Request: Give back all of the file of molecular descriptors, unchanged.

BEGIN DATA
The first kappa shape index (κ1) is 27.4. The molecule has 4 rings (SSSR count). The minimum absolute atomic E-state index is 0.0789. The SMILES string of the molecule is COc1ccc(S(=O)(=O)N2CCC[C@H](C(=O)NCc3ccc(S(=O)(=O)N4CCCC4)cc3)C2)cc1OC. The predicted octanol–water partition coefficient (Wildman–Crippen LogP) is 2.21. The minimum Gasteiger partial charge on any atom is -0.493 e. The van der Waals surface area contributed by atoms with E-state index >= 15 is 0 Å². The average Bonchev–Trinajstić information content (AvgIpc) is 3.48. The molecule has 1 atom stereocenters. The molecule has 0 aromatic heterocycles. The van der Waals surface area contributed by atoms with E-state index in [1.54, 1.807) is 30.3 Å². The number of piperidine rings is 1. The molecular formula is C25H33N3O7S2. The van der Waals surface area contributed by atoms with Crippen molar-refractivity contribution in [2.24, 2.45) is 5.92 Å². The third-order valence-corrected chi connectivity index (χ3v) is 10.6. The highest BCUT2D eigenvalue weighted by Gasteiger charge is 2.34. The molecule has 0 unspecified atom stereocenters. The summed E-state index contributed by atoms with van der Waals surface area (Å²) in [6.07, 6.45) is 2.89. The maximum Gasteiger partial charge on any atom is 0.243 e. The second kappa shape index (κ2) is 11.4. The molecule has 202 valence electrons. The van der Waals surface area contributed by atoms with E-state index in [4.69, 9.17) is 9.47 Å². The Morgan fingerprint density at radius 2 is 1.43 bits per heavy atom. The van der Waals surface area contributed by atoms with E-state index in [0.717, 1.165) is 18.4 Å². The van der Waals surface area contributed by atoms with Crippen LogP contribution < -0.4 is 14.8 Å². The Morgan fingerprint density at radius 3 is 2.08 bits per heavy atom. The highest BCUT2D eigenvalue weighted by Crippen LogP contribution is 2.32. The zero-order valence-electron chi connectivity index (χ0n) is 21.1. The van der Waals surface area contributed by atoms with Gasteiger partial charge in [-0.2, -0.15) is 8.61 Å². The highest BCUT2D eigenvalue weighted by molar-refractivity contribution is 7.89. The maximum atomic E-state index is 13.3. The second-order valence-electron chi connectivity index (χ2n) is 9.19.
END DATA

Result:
The first kappa shape index (κ1) is 27.4. The molecule has 4 rings (SSSR count). The minimum absolute atomic E-state index is 0.0789. The SMILES string of the molecule is COc1ccc(S(=O)(=O)N2CCC[C@H](C(=O)NCc3ccc(S(=O)(=O)N4CCCC4)cc3)C2)cc1OC. The predicted octanol–water partition coefficient (Wildman–Crippen LogP) is 2.21. The minimum Gasteiger partial charge on any atom is -0.493 e. The van der Waals surface area contributed by atoms with E-state index >= 15 is 0 Å². The average Bonchev–Trinajstić information content (AvgIpc) is 3.48. The molecule has 1 atom stereocenters. The molecule has 0 aromatic heterocycles. The van der Waals surface area contributed by atoms with E-state index in [1.54, 1.807) is 30.3 Å². The number of piperidine rings is 1. The molecular formula is C25H33N3O7S2. The van der Waals surface area contributed by atoms with Crippen molar-refractivity contribution in [2.24, 2.45) is 5.92 Å². The third-order valence-corrected chi connectivity index (χ3v) is 10.6. The highest BCUT2D eigenvalue weighted by Gasteiger charge is 2.34. The molecule has 0 unspecified atom stereocenters. The summed E-state index contributed by atoms with van der Waals surface area (Å²) in [6.07, 6.45) is 2.89. The maximum Gasteiger partial charge on any atom is 0.243 e. The second kappa shape index (κ2) is 11.4. The molecule has 202 valence electrons. The van der Waals surface area contributed by atoms with E-state index in [4.69, 9.17) is 9.47 Å². The Morgan fingerprint density at radius 2 is 1.43 bits per heavy atom. The van der Waals surface area contributed by atoms with E-state index in [0.717, 1.165) is 18.4 Å². The van der Waals surface area contributed by atoms with Crippen LogP contribution < -0.4 is 14.8 Å². The Morgan fingerprint density at radius 3 is 2.08 bits per heavy atom. The highest BCUT2D eigenvalue weighted by Crippen LogP contribution is 2.32. The zero-order valence-electron chi connectivity index (χ0n) is 21.1. The van der Waals surface area contributed by atoms with Gasteiger partial charge in [-0.2, -0.15) is 8.61 Å². The highest BCUT2D eigenvalue weighted by molar-refractivity contribution is 7.89. The maximum atomic E-state index is 13.3. The second-order valence-electron chi connectivity index (χ2n) is 9.19.